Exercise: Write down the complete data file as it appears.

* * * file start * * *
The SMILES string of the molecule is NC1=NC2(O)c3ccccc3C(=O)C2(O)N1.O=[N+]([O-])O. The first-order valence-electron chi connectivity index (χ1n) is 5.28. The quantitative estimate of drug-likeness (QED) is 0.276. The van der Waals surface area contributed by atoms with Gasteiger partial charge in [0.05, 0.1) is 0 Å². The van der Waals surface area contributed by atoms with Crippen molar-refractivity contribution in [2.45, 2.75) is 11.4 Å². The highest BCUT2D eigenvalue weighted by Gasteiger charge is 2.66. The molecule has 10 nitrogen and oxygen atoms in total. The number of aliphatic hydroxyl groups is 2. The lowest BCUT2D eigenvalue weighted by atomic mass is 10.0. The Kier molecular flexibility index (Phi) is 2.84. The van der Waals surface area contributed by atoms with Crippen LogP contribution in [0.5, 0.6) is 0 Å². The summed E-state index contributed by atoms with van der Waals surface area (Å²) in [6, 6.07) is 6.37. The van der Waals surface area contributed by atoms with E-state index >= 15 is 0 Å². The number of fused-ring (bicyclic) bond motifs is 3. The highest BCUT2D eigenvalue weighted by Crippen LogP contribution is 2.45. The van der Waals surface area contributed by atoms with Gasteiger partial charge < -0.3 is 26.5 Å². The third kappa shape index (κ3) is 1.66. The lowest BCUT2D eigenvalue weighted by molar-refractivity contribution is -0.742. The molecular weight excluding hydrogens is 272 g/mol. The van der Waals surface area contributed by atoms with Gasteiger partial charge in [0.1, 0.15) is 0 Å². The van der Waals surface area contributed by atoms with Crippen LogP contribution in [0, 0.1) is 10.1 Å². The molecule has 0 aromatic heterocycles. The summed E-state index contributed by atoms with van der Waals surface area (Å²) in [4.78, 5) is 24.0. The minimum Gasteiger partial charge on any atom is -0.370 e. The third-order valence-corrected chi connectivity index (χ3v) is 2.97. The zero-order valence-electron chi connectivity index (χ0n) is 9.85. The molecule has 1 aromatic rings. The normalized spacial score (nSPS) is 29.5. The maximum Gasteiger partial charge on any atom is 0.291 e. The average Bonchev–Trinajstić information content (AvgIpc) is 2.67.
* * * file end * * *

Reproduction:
The SMILES string of the molecule is NC1=NC2(O)c3ccccc3C(=O)C2(O)N1.O=[N+]([O-])O. The first-order valence-electron chi connectivity index (χ1n) is 5.28. The quantitative estimate of drug-likeness (QED) is 0.276. The van der Waals surface area contributed by atoms with Gasteiger partial charge in [0.05, 0.1) is 0 Å². The van der Waals surface area contributed by atoms with Crippen molar-refractivity contribution in [2.45, 2.75) is 11.4 Å². The highest BCUT2D eigenvalue weighted by Gasteiger charge is 2.66. The molecule has 10 nitrogen and oxygen atoms in total. The number of aliphatic hydroxyl groups is 2. The lowest BCUT2D eigenvalue weighted by atomic mass is 10.0. The Kier molecular flexibility index (Phi) is 2.84. The van der Waals surface area contributed by atoms with Crippen LogP contribution in [0.5, 0.6) is 0 Å². The summed E-state index contributed by atoms with van der Waals surface area (Å²) in [6, 6.07) is 6.37. The van der Waals surface area contributed by atoms with E-state index >= 15 is 0 Å². The number of fused-ring (bicyclic) bond motifs is 3. The highest BCUT2D eigenvalue weighted by Crippen LogP contribution is 2.45. The van der Waals surface area contributed by atoms with Gasteiger partial charge < -0.3 is 26.5 Å². The third kappa shape index (κ3) is 1.66. The lowest BCUT2D eigenvalue weighted by molar-refractivity contribution is -0.742. The molecular weight excluding hydrogens is 272 g/mol. The van der Waals surface area contributed by atoms with Gasteiger partial charge in [0.1, 0.15) is 0 Å². The van der Waals surface area contributed by atoms with Crippen LogP contribution in [0, 0.1) is 10.1 Å². The molecule has 0 aromatic heterocycles. The summed E-state index contributed by atoms with van der Waals surface area (Å²) in [4.78, 5) is 24.0. The minimum Gasteiger partial charge on any atom is -0.370 e. The third-order valence-corrected chi connectivity index (χ3v) is 2.97. The zero-order valence-electron chi connectivity index (χ0n) is 9.85. The molecule has 1 aromatic rings. The normalized spacial score (nSPS) is 29.5. The maximum Gasteiger partial charge on any atom is 0.291 e. The average Bonchev–Trinajstić information content (AvgIpc) is 2.67.